According to an exemplary embodiment, a mutant microbe that generates trace amounts of gold on silver, and uses of the mutant microbe for recovering precious metals and producing biofuels and oil products are described. According to an exemplary embodiment, the mutant microbe is produced by placing metallic silver in an aqueous solution, and adding a species of Saccharomyces to the aqueous solution such that when the species of Saccharomyces comes in contact with the metallic silver, at least a portion of the species of Saccharomyces transforms into the mutant microbe that interacts with the metallic silver and forms a layer comprising a trace amount of nano gold particles on the metallic silver.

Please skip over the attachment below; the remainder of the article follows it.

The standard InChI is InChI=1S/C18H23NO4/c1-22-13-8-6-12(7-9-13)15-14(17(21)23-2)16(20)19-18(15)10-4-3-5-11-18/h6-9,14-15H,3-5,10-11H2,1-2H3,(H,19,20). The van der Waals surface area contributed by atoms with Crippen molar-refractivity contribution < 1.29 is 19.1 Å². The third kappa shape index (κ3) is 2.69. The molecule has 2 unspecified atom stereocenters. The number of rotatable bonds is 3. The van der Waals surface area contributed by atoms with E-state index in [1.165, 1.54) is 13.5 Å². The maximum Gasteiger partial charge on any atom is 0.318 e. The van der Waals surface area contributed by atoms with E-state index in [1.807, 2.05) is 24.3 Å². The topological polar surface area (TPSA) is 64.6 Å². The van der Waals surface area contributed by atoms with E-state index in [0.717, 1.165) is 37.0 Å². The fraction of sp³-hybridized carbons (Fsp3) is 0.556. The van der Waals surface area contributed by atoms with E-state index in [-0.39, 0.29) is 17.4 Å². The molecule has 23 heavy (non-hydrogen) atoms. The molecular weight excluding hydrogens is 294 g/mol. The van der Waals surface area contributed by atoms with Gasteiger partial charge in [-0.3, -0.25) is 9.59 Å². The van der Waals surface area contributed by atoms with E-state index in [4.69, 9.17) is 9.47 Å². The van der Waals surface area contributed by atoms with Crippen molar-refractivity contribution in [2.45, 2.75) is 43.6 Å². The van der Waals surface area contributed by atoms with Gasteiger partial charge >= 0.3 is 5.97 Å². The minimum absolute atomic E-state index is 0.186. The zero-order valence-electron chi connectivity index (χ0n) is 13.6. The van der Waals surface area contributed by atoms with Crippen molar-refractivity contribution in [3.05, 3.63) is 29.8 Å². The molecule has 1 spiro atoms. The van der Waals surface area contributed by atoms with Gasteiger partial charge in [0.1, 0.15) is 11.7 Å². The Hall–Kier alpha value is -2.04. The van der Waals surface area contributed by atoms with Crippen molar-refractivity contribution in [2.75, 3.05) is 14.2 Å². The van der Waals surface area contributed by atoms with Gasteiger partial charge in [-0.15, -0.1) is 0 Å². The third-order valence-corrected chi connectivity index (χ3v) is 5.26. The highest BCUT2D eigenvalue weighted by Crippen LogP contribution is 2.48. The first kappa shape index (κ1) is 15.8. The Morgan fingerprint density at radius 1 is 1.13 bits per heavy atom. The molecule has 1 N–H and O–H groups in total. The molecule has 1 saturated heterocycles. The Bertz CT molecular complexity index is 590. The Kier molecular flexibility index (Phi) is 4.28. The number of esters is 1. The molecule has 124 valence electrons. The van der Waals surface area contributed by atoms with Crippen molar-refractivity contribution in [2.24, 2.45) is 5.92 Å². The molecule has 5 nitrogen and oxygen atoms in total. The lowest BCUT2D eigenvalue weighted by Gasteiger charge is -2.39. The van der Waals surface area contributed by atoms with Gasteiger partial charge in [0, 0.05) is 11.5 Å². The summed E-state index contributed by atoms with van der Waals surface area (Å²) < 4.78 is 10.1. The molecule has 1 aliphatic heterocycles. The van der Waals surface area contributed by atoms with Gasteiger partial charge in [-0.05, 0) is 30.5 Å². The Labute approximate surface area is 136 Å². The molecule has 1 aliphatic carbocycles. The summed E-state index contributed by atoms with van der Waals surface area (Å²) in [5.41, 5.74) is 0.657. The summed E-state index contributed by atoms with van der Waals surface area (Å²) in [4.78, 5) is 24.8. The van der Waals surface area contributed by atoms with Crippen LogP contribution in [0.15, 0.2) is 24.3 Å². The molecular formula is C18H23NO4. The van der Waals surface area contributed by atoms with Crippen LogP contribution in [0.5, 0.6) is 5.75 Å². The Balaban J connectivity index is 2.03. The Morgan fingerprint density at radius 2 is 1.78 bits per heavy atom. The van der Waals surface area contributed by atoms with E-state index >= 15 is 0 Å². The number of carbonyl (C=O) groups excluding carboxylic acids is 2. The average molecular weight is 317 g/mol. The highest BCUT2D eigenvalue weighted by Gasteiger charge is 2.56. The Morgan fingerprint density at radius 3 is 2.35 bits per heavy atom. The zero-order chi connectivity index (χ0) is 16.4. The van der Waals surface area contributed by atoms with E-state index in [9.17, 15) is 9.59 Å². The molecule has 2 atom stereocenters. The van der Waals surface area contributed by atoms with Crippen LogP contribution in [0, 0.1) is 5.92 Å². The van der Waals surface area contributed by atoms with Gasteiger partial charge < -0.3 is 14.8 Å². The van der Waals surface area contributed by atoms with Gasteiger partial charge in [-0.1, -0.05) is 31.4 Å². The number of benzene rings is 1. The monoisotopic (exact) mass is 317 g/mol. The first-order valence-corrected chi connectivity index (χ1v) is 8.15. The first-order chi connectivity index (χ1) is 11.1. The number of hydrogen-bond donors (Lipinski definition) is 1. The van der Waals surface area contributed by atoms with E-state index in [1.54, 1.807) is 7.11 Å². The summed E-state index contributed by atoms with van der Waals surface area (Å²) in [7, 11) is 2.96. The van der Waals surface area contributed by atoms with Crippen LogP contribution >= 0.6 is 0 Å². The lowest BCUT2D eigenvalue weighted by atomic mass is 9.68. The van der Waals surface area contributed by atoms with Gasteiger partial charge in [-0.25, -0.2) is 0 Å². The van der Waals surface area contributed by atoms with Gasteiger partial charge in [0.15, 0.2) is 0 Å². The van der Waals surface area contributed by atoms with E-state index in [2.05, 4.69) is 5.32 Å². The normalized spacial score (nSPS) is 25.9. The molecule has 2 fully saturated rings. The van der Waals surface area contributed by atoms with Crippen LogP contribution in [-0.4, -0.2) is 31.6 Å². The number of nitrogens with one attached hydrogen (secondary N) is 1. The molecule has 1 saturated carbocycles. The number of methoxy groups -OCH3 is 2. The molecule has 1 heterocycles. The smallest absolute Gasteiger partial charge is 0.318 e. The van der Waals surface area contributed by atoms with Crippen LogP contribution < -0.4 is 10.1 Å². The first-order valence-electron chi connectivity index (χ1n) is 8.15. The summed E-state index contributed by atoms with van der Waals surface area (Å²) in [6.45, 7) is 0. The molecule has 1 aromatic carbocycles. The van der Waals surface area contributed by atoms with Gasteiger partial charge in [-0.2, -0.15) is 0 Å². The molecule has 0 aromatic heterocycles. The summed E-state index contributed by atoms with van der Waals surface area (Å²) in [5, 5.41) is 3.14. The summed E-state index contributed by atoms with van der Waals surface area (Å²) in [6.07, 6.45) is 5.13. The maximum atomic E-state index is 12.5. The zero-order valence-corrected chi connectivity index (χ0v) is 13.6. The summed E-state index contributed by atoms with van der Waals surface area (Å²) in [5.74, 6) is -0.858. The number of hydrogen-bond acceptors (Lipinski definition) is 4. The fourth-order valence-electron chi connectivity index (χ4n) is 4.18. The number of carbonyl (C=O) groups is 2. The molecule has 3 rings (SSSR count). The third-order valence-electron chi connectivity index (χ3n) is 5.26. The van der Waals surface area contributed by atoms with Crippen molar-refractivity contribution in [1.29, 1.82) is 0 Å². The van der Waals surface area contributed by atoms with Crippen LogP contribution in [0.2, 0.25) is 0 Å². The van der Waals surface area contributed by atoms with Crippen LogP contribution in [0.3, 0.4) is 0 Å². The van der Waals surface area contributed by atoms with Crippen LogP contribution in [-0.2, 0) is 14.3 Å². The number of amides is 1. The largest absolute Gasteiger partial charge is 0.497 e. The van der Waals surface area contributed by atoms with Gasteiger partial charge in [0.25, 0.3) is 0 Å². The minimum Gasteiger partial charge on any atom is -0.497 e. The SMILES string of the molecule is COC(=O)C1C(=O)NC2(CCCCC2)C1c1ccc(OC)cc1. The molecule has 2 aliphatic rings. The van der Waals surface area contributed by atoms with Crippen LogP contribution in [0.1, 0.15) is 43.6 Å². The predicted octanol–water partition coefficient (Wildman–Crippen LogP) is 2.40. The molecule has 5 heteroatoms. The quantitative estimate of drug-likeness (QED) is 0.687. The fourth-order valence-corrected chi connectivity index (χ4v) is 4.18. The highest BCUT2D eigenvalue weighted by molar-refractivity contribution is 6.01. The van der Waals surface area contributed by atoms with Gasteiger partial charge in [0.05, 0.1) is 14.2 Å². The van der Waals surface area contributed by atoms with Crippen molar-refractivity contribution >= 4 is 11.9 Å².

According to another exemplary embodiment, a method of producing a mutant microbe used for generating trace amounts of gold particles on metallic silver includes placing metallic silver in an aqueous solution and adding a species of Saccharomyces to the aqueous solution such that when the species of Saccharomyces comes in contact with the metallic silver, at least a portion of the species of Saccharomyces transforms into a mutant microbe that interacts with the metallic silver and forms a layer comprising a trace amount of nano gold particles on the metallic silver.

According to another exemplary embodiment, a method for producing precious metals includes placing metallic silver in an aqueous solution, adding a species of Saccharomyces to the aqueous solution such that when the species of Saccharomyces comes in contact with the metallic silver, at least a portion of the species of Saccharomyces transforms into a mutant microbe that includes clusters of precious metal atoms within its cytoplasm and forms a layer comprising a trace amount of nano gold particles on the metallic silver, and recovering the cluster of precious metal atoms from the mutant microbe.